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Astrophysics 6 - Non-Optical Telescopes

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					Non-Optical Telescopes

    Astrophysics Lesson 6
          Learning Objectives
Single dish radio telescopes, I-R, U-V and X-ray
  telescopes
Similarities and differences compared to optical
  telescopes including:-
Structure
Positioning and use

Compare the resolving and collecting power of
 telescopes operating at different wavelengths.
                Homework
Marking last homework.

For this Friday:-
 Describe and explain the structure, positioning,
  and uses of I-R, U-V and X-ray telescopes.

Reference correctly.
Visible Light blocked by Dust
  Astronomy across the Spectrum
Same patch of sky viewed at different wavelengths:-
Atmospheric Opacity
Single dish radio telescopes
              In Britain, the first work to
              be done with Radio
              Telescopes was carried out
              by Professor Sir Bernard
              Lovell and a team from the
              University of Manchester.


              This massive instrument at
              Jodrell Bank is 75 m across.
              started work in the late
              1950s.
Arecibo Observatory
          • The largest radio
            telescope in the world is
            in Puerto Rico. It is built
            between some small hills
            that had a roughly
            parabolic valley. It is
            300m across.


          • The valley floor is paved
            in metal sheeting to act
            as the mirror.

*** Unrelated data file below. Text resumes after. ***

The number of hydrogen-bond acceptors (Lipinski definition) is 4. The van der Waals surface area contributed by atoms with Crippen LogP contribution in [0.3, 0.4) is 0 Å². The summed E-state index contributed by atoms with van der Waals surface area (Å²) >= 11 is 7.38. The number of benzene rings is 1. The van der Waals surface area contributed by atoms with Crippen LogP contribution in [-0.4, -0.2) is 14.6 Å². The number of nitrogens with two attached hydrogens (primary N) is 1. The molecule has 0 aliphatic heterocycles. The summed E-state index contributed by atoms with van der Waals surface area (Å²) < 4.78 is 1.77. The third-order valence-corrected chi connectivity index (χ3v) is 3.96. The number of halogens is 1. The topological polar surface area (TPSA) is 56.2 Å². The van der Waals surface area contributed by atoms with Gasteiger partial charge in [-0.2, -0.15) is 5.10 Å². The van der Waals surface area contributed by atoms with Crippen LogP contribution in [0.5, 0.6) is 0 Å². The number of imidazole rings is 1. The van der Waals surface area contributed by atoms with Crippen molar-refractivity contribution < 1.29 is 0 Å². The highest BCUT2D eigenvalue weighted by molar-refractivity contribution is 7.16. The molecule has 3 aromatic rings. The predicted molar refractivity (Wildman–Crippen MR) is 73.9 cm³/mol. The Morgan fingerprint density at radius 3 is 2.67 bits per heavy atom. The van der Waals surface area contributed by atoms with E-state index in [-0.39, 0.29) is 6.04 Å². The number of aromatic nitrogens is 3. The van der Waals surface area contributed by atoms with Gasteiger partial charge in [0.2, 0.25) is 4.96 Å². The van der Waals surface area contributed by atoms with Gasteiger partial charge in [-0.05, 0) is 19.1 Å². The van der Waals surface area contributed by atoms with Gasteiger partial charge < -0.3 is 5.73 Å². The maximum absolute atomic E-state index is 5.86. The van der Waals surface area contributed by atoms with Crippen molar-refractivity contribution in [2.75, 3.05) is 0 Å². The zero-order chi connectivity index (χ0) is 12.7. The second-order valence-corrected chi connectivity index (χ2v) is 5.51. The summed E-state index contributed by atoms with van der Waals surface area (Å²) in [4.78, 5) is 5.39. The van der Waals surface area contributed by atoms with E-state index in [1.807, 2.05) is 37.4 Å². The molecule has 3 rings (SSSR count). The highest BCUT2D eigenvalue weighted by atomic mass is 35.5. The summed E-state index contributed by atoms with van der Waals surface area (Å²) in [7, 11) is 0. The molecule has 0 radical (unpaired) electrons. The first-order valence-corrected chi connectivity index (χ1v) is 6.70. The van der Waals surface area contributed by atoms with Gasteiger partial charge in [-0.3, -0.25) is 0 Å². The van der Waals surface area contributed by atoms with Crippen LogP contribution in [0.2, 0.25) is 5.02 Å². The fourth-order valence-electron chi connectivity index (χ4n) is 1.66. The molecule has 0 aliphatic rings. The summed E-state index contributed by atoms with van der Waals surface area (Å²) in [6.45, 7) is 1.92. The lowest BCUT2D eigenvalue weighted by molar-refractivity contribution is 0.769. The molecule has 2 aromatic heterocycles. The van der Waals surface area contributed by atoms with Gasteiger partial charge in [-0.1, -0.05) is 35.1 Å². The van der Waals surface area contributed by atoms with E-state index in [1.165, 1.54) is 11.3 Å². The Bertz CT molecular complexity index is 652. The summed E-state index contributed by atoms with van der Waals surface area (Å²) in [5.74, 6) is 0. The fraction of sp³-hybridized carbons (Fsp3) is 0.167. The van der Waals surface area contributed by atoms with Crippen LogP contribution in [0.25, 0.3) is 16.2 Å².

Radio Telescope
            Radio Telescope
 The dish is parabolic, reflecting radio waves
onto an antenna at the principal focus. The radio
waves are very weak, and the focusing by the
reflector makes them much more intense.
 The receiver has to be tuned in, just like any
other radio set.
 The signal is passed down to very high quality
amplifiers, and the signals are analysed by a
computer.
            Gathering Power
• The energy/photons collected per second.
• The gathering power is proportional to the area:-




• So a bigger dish collects more photons and
  energy from an object in a given time  can
  detect fainter objects.
                 Questions
1) Calculate the resolution of the Lovell (75m)
   and Arecibo (300m) telescope observing at a
   wavelength of 21cm in radians and degrees.
2) Compare their light gathering power.
3) What disadvantage does the Puerto Rico
   instrument have over the one at Jodrell Bank?
                  Answers
1) θ = 0.21/75 = 0.0028 rad (= 0.16º)
   θ = 0.21/300 = 0.0007 rad (= 0.04º)
2) The diameter of the Puerto Rico instrument is
   four times that of Jodrell Bank. Therefore its
   gathering power is 16 times larger.
3) The Puerto Rico instrument is static, so it
   cannot track objects. It sweeps across the sky
   as a result of the Earth's rotation.
       Similarities with Optical
Parabolic dish  objective mirror in telescopes.
Antenna  used as detector at principal focus
instead of eye or camera
Tracking of Source  telescope moves with the
source’s position in the sky as the Earth rotates.
      Differences from Optical
 Resolving power is worse because of large λ.
^ linking lots of telescopes together.
 Need to scan across the radio source to build
up the image.
 Precision of about λ/20 needed in shape of dish
required to avoid spherical aberration.
 Fine wire mesh will do, since radio waves will
not pass through a gap less than one wavelength.
^ last two points mean cheaper and easier to build.
The picture below shows a radio
       source called M82
  Revealed New Radio Sources
Quasars        Pulsars
Analyse Chemical Elements in
          Objects
Cosmic Microwave Background
                     Radio
Radio waves can penetrate dust, so we can look
at the centre of our galaxy.
However radio waves of wavelength less than
about 1 cm are blocked out by carbon dioxide and
water.
Radio waves of wavelength 20 m and above are
absorbed by the atmosphere.
Also radio signals from Earth can cause
interference, just like light pollution for light
telescopes. Passing satellites can also obscure the
field of view.

				
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